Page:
Voters can sign a new petition that would give Mainers more say over how public lands are used.
I was extremely disappointed when I heard Maine’s Supreme Court declared No CMP Corridor’s ballot initiative unconstitutional and ordered it removed from November’s ballot. Maine’s secretary of state surmised this decision would save opponents of Central Maine Power’s New England Clean Energy Connect project from spending money on a referendum question that may have been ruled unconstitutional after the election, but the truth is the party who benefitted from this decision was clearly CMP. Once the referendum was out of play, CMP no longer needed to look for yet one more pretense to file yet one more lawsuit to push through their unpopular project.
These are challenging times and unemployment in Maine remains around 7%, while businesses that have been open for generations are closing their doors due to the impact of COVID-19. In recognition of that, CMP graciously spread the 6.9% rate increase the Maine Public Utilities Commission awarded them this summer to be payable over three years. This increase will help pay for “unavoidable costs incurred in restoring power after two major back-to-back storms” in 2019, according to CMP.
Despite the financial burden those storms placed on CMP, they and their parent company, Avangrid, somehow found enough loose change in their coffers to donate an unprecedented $12,878,140 to their political action committee, Clean Energy Matters, since October 2019. Not to be outdone, Hydro-Quebec, the other party who stands to profit handsomely from this project, donated $8,322,163 to their own PAC.
In Maine the average income is $25,385. Between the two PACs, in their effort to defeat our referendum question, they have managed to spend, each and every day on average, almost $80,000, over three times the annual income of Mainers.
What should be of great concern to all is a lease CMP obtained to cross public land in Somerset County with the NECEC corridor. This project would significantly alter the habitat of lands that are held in trust for our public use. Somehow this lease never went before the Legislature for the required two-thirds majority vote. Earlier this year, the Mills administration renegotiated the lease and was able to obtain a higher annual fee, but better terms hardly negate the fact the lease was obtained illegally in the first place.
To make matters worse, the original lease gave approval for a 300-foot-wide corridor, despite the fact the NECEC project only requires 150 feet. The new lease failed to limit the use of our public lands to this project and still granted CMP a 300-foot corridor. This would provide CMP with enough leeway to bring future transmission projects through an area that would imperil Maine’s thriving brook trout fishery, an important part of an industry that contributes close to $200 million in revenue to our economy each year.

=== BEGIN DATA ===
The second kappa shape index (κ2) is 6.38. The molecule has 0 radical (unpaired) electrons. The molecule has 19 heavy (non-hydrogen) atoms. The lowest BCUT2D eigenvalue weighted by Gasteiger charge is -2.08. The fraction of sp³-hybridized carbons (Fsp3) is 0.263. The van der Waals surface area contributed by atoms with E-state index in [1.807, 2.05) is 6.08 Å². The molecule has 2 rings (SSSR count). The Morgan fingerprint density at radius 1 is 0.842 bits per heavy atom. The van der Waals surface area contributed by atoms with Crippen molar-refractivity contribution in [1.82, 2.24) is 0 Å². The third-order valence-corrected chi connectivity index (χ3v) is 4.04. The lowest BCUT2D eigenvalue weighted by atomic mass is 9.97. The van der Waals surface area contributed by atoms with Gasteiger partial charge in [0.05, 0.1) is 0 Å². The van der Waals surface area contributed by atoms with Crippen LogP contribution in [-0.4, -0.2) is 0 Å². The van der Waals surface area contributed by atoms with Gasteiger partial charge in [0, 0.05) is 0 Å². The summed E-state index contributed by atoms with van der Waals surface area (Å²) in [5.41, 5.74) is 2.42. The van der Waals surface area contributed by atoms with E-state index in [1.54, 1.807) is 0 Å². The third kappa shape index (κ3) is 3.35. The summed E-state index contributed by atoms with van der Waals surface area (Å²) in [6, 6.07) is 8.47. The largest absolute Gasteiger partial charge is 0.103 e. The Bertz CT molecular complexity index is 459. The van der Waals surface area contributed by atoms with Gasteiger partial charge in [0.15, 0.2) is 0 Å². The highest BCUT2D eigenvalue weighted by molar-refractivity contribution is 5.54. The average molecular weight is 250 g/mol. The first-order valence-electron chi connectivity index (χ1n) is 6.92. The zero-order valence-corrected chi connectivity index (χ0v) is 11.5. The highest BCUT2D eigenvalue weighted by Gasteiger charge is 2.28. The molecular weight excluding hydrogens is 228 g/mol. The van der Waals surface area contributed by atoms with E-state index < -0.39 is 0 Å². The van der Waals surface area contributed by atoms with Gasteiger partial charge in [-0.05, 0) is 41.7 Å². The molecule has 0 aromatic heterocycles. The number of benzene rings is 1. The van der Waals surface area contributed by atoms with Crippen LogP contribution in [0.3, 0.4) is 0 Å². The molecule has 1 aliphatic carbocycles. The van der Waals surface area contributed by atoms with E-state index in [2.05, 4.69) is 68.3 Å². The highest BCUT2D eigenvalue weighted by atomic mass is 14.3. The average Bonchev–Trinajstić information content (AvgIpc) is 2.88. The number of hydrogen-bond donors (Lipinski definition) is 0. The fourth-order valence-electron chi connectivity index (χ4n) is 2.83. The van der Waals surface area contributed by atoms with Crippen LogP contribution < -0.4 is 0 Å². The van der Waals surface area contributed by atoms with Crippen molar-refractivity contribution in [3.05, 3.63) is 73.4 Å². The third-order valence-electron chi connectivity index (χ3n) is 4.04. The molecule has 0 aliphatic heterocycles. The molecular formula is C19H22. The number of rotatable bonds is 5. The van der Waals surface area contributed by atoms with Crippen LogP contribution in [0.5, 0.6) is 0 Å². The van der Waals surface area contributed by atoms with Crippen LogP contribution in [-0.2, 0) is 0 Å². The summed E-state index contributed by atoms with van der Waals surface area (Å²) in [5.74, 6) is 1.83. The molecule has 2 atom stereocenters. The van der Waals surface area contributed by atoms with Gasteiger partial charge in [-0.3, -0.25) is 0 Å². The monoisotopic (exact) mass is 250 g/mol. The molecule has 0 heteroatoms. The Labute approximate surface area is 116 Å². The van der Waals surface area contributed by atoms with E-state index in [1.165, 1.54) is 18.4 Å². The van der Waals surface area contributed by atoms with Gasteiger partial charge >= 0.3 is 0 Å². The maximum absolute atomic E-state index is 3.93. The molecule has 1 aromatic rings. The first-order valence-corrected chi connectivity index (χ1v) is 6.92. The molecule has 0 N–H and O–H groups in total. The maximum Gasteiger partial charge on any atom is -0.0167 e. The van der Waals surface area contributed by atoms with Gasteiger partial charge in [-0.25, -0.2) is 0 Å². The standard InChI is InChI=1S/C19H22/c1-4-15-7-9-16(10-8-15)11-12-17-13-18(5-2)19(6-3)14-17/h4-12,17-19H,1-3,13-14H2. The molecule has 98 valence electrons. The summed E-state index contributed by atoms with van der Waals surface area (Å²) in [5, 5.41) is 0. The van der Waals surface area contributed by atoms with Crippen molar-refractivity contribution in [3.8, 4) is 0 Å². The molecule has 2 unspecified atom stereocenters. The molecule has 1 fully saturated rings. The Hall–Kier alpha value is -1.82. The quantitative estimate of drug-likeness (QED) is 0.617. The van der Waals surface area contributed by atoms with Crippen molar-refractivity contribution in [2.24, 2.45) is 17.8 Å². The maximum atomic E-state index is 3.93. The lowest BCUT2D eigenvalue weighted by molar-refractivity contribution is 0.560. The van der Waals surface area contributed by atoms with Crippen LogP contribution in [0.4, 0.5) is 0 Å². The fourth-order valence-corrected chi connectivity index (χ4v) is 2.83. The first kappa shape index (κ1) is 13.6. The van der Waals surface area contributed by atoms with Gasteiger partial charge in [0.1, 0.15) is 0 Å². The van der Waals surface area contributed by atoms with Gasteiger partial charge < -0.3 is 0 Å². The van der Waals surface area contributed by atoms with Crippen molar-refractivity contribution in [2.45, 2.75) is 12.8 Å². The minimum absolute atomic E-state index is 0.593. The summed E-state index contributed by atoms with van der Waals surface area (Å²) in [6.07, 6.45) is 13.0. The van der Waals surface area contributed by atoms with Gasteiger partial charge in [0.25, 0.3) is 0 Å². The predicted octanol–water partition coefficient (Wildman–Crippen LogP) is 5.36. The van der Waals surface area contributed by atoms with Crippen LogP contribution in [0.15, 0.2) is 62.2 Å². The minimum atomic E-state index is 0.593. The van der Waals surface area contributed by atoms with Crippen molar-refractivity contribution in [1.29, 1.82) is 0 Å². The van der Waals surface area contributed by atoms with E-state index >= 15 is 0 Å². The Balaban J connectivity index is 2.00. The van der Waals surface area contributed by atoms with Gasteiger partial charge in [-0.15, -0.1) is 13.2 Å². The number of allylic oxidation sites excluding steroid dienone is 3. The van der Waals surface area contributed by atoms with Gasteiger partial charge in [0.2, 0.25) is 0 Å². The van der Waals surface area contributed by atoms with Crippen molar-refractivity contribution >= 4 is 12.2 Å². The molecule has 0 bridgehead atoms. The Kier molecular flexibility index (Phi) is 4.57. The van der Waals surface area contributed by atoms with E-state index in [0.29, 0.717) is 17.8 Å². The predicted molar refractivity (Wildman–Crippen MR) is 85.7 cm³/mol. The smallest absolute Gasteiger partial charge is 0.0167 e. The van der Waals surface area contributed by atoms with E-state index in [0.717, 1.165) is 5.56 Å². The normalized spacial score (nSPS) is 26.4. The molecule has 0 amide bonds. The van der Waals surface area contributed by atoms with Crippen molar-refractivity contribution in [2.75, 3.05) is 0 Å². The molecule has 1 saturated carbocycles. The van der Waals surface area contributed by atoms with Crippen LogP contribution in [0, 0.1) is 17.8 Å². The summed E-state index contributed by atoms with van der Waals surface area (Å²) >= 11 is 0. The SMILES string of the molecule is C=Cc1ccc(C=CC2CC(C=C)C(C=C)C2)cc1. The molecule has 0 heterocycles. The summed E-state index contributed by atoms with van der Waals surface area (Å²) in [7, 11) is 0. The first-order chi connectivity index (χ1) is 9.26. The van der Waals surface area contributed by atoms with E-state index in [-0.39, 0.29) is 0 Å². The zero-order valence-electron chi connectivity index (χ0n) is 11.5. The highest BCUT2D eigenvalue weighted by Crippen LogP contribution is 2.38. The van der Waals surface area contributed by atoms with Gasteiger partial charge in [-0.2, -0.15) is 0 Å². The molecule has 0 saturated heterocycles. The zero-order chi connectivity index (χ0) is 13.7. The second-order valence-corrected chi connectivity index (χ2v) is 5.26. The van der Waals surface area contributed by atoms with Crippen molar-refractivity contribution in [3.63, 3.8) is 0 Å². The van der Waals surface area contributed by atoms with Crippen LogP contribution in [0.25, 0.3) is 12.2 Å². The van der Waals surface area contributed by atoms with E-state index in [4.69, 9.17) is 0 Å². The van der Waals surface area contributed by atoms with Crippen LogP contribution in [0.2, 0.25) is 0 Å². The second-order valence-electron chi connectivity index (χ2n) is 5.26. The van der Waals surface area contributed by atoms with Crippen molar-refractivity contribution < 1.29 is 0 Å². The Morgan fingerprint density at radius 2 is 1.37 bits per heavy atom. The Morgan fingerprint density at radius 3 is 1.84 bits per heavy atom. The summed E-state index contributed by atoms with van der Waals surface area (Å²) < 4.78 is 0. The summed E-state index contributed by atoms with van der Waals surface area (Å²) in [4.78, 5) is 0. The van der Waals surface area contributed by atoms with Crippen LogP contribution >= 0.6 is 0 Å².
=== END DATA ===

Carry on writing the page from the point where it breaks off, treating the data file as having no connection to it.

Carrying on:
This fall I’ve decided to cast my votes for legislators who have been strong opponents of the project and who support bills that would hold CMP accountable for their overreaching claims about NECEC. This project has the potential to do harm long after legislative terms are up, so please consider postponing judgment on other issues and make this one a key factor in how you vote this year.
CMP has fought tooth and nail to try and ram this project down our throats, but somehow, despite their millions, they’re still losing the battle. It’s unlikely anyone in the state managed to avoid the onslaught of ads and messaging they were able to buy, so it’s notable that barrage has become nonexistent now that CMP and Hydro-Quebec no longer feel there’s a need to change anyone’s opinion.
Public sentiment remains strongly against the project, so a new petition will be circulating that would require legislative approval for any projects that significantly alter public lands — those lands are supposed to be held in trust for all Mainers, not just special interests with deep pockets.
Here are three things you can do to help with the fight.
First, find someone collecting signatures and sign the new petition. Next, contact candidates running for office in your district and ask if they will sign the petition and support the measure once it comes before the Legislature.
Lastly, email firstname.lastname@example.org and volunteer to collect signatures at a nearby polling station.
This fight is not over, and I hope you join me on Nov. 3 as we refuse to let our voices be silenced.
Kate Weatherby lives in New Sharon.